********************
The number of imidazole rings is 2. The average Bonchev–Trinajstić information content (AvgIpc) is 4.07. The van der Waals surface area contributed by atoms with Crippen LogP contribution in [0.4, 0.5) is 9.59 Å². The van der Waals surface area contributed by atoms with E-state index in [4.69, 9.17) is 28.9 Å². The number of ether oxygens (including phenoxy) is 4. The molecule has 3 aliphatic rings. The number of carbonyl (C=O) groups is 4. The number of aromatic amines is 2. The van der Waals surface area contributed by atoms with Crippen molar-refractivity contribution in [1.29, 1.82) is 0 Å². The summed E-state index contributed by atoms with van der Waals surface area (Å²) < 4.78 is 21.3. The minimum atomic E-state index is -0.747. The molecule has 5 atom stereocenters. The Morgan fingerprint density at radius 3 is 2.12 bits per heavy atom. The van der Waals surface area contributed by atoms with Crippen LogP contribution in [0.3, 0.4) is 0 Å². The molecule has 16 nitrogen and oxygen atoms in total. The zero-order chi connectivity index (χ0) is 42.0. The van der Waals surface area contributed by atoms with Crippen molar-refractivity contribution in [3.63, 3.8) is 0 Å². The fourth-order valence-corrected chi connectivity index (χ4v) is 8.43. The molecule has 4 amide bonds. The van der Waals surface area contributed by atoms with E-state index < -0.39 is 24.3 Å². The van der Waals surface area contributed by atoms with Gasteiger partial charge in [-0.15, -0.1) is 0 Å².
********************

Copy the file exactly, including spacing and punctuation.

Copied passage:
The number of imidazole rings is 2. The average Bonchev–Trinajstić information content (AvgIpc) is 4.07. The van der Waals surface area contributed by atoms with Crippen LogP contribution in [0.4, 0.5) is 9.59 Å². The van der Waals surface area contributed by atoms with E-state index in [4.69, 9.17) is 28.9 Å². The number of ether oxygens (including phenoxy) is 4. The molecule has 3 aliphatic rings. The number of carbonyl (C=O) groups is 4. The number of aromatic amines is 2. The van der Waals surface area contributed by atoms with Crippen molar-refractivity contribution in [1.29, 1.82) is 0 Å². The summed E-state index contributed by atoms with van der Waals surface area (Å²) < 4.78 is 21.3. The minimum atomic E-state index is -0.747. The molecule has 5 atom stereocenters. The Morgan fingerprint density at radius 3 is 2.12 bits per heavy atom. The van der Waals surface area contributed by atoms with Crippen LogP contribution in [0.3, 0.4) is 0 Å². The molecule has 16 nitrogen and oxygen atoms in total. The zero-order chi connectivity index (χ0) is 42.0. The van der Waals surface area contributed by atoms with Crippen molar-refractivity contribution in [3.63, 3.8) is 0 Å². The fourth-order valence-corrected chi connectivity index (χ4v) is 8.43. The molecule has 4 amide bonds. The van der Waals surface area contributed by atoms with E-state index < -0.39 is 24.3 Å². The van der Waals surface area contributed by atoms with Gasteiger partial charge in [-0.15, -0.1) is 0 Å².